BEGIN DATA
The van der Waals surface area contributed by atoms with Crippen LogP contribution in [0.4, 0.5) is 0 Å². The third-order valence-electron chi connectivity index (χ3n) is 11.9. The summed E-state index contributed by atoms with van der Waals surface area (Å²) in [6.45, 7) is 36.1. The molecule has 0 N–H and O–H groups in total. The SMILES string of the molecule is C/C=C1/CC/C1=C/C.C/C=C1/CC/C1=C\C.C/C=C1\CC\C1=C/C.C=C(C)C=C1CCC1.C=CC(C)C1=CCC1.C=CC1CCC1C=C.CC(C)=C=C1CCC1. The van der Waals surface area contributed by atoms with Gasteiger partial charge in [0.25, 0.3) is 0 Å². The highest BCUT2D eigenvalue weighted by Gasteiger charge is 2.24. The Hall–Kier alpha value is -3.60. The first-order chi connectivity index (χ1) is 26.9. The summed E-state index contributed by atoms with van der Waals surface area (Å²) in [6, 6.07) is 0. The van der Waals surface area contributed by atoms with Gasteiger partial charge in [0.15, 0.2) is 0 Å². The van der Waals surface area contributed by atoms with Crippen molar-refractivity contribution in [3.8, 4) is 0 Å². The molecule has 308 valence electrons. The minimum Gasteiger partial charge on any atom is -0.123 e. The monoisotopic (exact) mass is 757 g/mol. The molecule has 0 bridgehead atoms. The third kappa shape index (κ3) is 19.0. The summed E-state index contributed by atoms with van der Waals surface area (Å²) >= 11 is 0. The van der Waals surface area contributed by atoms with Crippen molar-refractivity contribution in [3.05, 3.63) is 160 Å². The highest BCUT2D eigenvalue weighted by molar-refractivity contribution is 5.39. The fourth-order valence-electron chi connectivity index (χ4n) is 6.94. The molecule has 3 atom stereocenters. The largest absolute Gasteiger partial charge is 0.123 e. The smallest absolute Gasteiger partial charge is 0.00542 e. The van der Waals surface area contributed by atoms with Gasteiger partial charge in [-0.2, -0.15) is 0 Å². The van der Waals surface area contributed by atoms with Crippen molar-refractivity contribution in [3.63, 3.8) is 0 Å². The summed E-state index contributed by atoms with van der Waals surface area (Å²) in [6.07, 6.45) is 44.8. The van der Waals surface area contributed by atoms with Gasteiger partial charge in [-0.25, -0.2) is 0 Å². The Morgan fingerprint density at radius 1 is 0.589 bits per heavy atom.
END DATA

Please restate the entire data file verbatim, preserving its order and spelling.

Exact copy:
The van der Waals surface area contributed by atoms with Crippen LogP contribution in [0.4, 0.5) is 0 Å². The third-order valence-electron chi connectivity index (χ3n) is 11.9. The summed E-state index contributed by atoms with van der Waals surface area (Å²) in [6.45, 7) is 36.1. The molecule has 0 N–H and O–H groups in total. The SMILES string of the molecule is C/C=C1/CC/C1=C/C.C/C=C1/CC/C1=C\C.C/C=C1\CC\C1=C/C.C=C(C)C=C1CCC1.C=CC(C)C1=CCC1.C=CC1CCC1C=C.CC(C)=C=C1CCC1. The van der Waals surface area contributed by atoms with Gasteiger partial charge in [0.25, 0.3) is 0 Å². The highest BCUT2D eigenvalue weighted by Gasteiger charge is 2.24. The Hall–Kier alpha value is -3.60. The first-order chi connectivity index (χ1) is 26.9. The summed E-state index contributed by atoms with van der Waals surface area (Å²) in [6, 6.07) is 0. The van der Waals surface area contributed by atoms with Gasteiger partial charge in [0.15, 0.2) is 0 Å². The van der Waals surface area contributed by atoms with Crippen molar-refractivity contribution in [3.8, 4) is 0 Å². The molecule has 308 valence electrons. The minimum Gasteiger partial charge on any atom is -0.123 e. The monoisotopic (exact) mass is 757 g/mol. The molecule has 0 bridgehead atoms. The third kappa shape index (κ3) is 19.0. The summed E-state index contributed by atoms with van der Waals surface area (Å²) >= 11 is 0. The van der Waals surface area contributed by atoms with Crippen molar-refractivity contribution in [3.05, 3.63) is 160 Å². The highest BCUT2D eigenvalue weighted by molar-refractivity contribution is 5.39. The fourth-order valence-electron chi connectivity index (χ4n) is 6.94. The molecule has 3 atom stereocenters. The largest absolute Gasteiger partial charge is 0.123 e. The smallest absolute Gasteiger partial charge is 0.00542 e. The van der Waals surface area contributed by atoms with Gasteiger partial charge in [-0.2, -0.15) is 0 Å². The van der Waals surface area contributed by atoms with Crippen molar-refractivity contribution in [3.63, 3.8) is 0 Å². The summed E-state index contributed by atoms with van der Waals surface area (Å²) in [6.07, 6.45) is 44.8. The van der Waals surface area contributed by atoms with Gasteiger partial charge in [-0.25, -0.2) is 0 Å². The Morgan fingerprint density at radius 1 is 0.589 bits per heavy atom.